There are ways to increase the cash flow from multifamily properties. One way is by upgrading or renovating the property and then increasing rents. Another way to increase cash flow is to reduce operational expenses. Whichever option is used, it’s beneficial to investors to have additional income.

The key for investors is to have a well-balanced market that generates both appreciation and operational income. That way if one of the potential income streams is weak or changes, you can have income from the remaining one. For that reason, I like to buy properties in markets that provide both positive cash flow of at least 7% and appreciation, such as Atlanta; Jacksonville, Florida; and Dallas.

Mistake No. 3: Focusing On The Wrong Market

Many investors choose a market simply because they’re familiar with it. For instance, they buy properties where they live because they know the city and the surrounding area. However, counting on familiarity when it comes to buying properties can cost you money.

There’s another problem if the property is located in a smaller market. Smaller markets may have higher cash flow due to lower purchase prices and higher cap rates, but those properties won’t be able to sustain prices if there’s a recession. Solid markets like Orlando, Florida, or Atlanta would be able to sustain prices. (That’s why I choose to invest there.)

Markets with a CoC of 7% to 8% are preferable to smaller markets that now offer investors 10% CoC. (CoC is the cash-on-cash return used to evaluate the performance of a real estate investment. It takes the property’s annual net cash flow and divides it by the investment’s down payment.)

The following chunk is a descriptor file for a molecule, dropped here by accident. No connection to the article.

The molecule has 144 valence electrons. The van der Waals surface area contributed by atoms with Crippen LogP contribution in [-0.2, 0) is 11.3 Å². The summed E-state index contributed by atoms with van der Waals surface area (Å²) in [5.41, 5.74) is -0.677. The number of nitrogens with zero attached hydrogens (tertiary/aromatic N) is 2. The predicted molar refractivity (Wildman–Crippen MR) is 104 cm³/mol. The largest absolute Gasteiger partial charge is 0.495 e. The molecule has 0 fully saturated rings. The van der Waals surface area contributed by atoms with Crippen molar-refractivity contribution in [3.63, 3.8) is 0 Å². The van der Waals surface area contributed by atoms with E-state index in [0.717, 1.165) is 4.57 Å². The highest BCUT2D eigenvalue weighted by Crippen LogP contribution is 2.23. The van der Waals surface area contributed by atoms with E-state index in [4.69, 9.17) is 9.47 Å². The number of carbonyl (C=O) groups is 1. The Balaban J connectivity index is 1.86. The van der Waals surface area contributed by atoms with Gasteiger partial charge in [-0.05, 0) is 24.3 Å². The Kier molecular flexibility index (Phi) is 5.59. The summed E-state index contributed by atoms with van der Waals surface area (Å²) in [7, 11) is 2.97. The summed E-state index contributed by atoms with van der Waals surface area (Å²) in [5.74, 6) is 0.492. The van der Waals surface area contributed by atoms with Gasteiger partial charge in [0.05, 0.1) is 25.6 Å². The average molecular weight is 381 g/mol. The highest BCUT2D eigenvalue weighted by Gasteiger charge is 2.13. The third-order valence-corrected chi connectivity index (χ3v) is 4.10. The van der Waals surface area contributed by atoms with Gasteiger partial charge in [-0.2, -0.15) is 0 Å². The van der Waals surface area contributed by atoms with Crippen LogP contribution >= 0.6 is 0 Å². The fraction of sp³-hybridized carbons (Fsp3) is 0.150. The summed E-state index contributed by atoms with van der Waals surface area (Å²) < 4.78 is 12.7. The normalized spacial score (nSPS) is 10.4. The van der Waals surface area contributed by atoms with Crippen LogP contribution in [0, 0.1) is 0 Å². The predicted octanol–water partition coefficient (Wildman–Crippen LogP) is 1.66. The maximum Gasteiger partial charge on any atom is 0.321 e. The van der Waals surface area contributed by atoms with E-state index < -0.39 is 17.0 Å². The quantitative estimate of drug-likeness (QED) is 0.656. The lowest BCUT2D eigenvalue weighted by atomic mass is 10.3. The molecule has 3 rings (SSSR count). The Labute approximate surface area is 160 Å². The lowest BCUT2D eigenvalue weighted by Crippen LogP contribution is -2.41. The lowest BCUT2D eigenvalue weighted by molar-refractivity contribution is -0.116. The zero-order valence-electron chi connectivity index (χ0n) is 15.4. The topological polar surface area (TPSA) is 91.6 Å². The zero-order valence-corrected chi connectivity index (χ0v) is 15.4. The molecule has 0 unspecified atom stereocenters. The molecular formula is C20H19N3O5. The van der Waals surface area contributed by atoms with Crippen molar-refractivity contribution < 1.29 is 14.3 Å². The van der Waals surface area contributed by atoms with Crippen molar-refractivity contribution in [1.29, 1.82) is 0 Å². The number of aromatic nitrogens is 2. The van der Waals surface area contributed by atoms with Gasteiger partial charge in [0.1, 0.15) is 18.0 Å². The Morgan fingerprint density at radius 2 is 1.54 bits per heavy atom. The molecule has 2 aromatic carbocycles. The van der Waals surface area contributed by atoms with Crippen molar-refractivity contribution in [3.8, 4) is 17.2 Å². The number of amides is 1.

While I live in Southern California, I only purchase properties in Texas, Florida and Georgia, and I’m constantly flying out to those areas to find and evaluate deals. That’s where I find properties with a CoC of 7% to 8%. Research each market to ensure there are new jobs coming into the market and that vacancy rates are dropping. Those are benchmarks for a good market to invest in. Once you acquire a property, hire a local property manager to manage the asset.

Summary

Avoiding these three common mistakes made by passive real estate investors will help to ensure that you’re investing in properties with high potential. Make sure you don’t base your investment on emotions — check the numbers, and make sure you have a positive cash flow. Don’t purchase a property based solely on potential appreciation, because you never know when or if the property will appreciate. Balance appreciation with rental income for a sound investment. Finally, make sure you focus on the right market. Look for ones with a CoC of 7% to 8% in areas that have good job growth and declining vacancy rates. By avoiding the common mistakes passive real estate investors make, you’ll help ensure a sound investment. View original article by Forbes here